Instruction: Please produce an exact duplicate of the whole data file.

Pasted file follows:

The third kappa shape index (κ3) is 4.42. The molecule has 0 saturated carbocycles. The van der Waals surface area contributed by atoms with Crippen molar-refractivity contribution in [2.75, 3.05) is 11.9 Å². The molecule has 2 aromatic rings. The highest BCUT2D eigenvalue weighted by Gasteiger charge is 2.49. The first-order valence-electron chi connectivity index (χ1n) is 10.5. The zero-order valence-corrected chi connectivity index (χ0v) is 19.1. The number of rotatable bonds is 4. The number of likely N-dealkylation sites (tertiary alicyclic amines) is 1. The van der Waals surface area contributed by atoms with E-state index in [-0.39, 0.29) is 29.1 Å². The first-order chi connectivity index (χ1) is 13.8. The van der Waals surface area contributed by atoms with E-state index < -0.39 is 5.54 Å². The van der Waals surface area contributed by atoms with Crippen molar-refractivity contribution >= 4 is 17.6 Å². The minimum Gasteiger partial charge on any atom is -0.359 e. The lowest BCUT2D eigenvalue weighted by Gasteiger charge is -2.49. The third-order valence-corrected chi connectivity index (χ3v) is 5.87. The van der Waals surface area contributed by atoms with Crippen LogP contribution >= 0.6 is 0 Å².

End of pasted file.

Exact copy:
The third kappa shape index (κ3) is 4.42. The molecule has 0 saturated carbocycles. The van der Waals surface area contributed by atoms with Crippen molar-refractivity contribution in [2.75, 3.05) is 11.9 Å². The molecule has 2 aromatic rings. The highest BCUT2D eigenvalue weighted by Gasteiger charge is 2.49. The first-order valence-electron chi connectivity index (χ1n) is 10.5. The zero-order valence-corrected chi connectivity index (χ0v) is 19.1. The number of rotatable bonds is 4. The number of likely N-dealkylation sites (tertiary alicyclic amines) is 1. The van der Waals surface area contributed by atoms with E-state index in [-0.39, 0.29) is 29.1 Å². The first-order chi connectivity index (χ1) is 13.8. The van der Waals surface area contributed by atoms with E-state index < -0.39 is 5.54 Å². The van der Waals surface area contributed by atoms with Crippen molar-refractivity contribution >= 4 is 17.6 Å². The minimum Gasteiger partial charge on any atom is -0.359 e. The lowest BCUT2D eigenvalue weighted by Gasteiger charge is -2.49. The third-order valence-corrected chi connectivity index (χ3v) is 5.87. The van der Waals surface area contributed by atoms with Crippen LogP contribution >= 0.6 is 0 Å².